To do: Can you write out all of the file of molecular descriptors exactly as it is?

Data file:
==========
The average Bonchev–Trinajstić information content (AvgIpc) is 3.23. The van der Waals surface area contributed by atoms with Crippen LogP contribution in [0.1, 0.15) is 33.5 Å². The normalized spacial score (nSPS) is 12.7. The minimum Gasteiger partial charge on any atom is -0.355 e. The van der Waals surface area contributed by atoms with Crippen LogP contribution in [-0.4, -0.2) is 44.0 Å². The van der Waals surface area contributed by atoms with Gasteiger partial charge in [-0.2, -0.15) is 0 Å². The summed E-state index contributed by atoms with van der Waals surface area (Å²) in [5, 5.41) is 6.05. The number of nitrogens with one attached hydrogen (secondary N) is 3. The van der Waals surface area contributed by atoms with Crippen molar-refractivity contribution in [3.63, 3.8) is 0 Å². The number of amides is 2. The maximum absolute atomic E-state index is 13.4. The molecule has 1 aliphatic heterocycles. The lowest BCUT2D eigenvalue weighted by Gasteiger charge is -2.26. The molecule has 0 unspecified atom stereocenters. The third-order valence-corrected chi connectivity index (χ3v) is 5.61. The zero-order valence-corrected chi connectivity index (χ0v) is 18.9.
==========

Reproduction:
The average Bonchev–Trinajstić information content (AvgIpc) is 3.23. The van der Waals surface area contributed by atoms with Crippen LogP contribution in [0.1, 0.15) is 33.5 Å². The normalized spacial score (nSPS) is 12.7. The minimum Gasteiger partial charge on any atom is -0.355 e. The van der Waals surface area contributed by atoms with Crippen LogP contribution in [-0.4, -0.2) is 44.0 Å². The van der Waals surface area contributed by atoms with Gasteiger partial charge in [-0.2, -0.15) is 0 Å². The summed E-state index contributed by atoms with van der Waals surface area (Å²) in [5, 5.41) is 6.05. The number of nitrogens with one attached hydrogen (secondary N) is 3. The van der Waals surface area contributed by atoms with Crippen molar-refractivity contribution in [3.63, 3.8) is 0 Å². The number of amides is 2. The maximum absolute atomic E-state index is 13.4. The molecule has 1 aliphatic heterocycles. The lowest BCUT2D eigenvalue weighted by Gasteiger charge is -2.26. The molecule has 0 unspecified atom stereocenters. The third-order valence-corrected chi connectivity index (χ3v) is 5.61. The zero-order valence-corrected chi connectivity index (χ0v) is 18.9.